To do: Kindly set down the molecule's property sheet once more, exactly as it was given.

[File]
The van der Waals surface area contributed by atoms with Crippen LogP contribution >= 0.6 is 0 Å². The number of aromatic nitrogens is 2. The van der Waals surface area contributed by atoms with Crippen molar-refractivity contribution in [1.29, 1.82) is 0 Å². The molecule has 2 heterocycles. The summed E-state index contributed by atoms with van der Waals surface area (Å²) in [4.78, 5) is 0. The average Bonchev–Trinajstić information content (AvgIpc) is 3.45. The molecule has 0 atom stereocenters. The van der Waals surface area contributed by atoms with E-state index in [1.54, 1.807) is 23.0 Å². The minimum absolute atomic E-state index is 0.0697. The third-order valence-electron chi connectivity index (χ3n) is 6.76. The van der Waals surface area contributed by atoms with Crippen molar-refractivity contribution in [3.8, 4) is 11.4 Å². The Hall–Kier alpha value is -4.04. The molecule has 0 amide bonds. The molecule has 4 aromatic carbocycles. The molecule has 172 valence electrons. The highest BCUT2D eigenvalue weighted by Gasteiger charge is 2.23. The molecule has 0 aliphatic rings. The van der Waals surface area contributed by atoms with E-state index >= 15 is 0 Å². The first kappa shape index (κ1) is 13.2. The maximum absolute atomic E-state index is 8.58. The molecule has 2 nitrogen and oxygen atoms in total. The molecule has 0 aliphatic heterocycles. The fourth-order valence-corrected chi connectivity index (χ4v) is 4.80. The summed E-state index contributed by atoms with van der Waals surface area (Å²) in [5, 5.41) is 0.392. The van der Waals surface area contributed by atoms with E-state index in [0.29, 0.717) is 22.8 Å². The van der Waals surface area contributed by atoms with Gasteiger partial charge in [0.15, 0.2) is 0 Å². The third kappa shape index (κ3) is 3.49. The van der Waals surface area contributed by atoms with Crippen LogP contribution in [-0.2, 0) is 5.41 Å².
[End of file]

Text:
The van der Waals surface area contributed by atoms with Crippen LogP contribution >= 0.6 is 0 Å². The number of aromatic nitrogens is 2. The van der Waals surface area contributed by atoms with Crippen molar-refractivity contribution in [1.29, 1.82) is 0 Å². The molecule has 2 heterocycles. The summed E-state index contributed by atoms with van der Waals surface area (Å²) in [4.78, 5) is 0. The average Bonchev–Trinajstić information content (AvgIpc) is 3.45. The molecule has 0 atom stereocenters. The van der Waals surface area contributed by atoms with E-state index in [1.54, 1.807) is 23.0 Å². The minimum absolute atomic E-state index is 0.0697. The third-order valence-electron chi connectivity index (χ3n) is 6.76. The van der Waals surface area contributed by atoms with Crippen molar-refractivity contribution in [3.8, 4) is 11.4 Å². The Hall–Kier alpha value is -4.04. The molecule has 0 amide bonds. The molecule has 4 aromatic carbocycles. The molecule has 172 valence electrons. The highest BCUT2D eigenvalue weighted by Gasteiger charge is 2.23. The molecule has 0 aliphatic rings. The van der Waals surface area contributed by atoms with E-state index >= 15 is 0 Å². The first kappa shape index (κ1) is 13.2. The maximum absolute atomic E-state index is 8.58. The molecule has 2 nitrogen and oxygen atoms in total. The molecule has 0 aliphatic heterocycles. The fourth-order valence-corrected chi connectivity index (χ4v) is 4.80. The summed E-state index contributed by atoms with van der Waals surface area (Å²) in [5, 5.41) is 0.392. The van der Waals surface area contributed by atoms with E-state index in [0.29, 0.717) is 22.8 Å². The van der Waals surface area contributed by atoms with Gasteiger partial charge in [0.15, 0.2) is 0 Å². The third kappa shape index (κ3) is 3.49. The van der Waals surface area contributed by atoms with Crippen LogP contribution in [-0.2, 0) is 5.41 Å².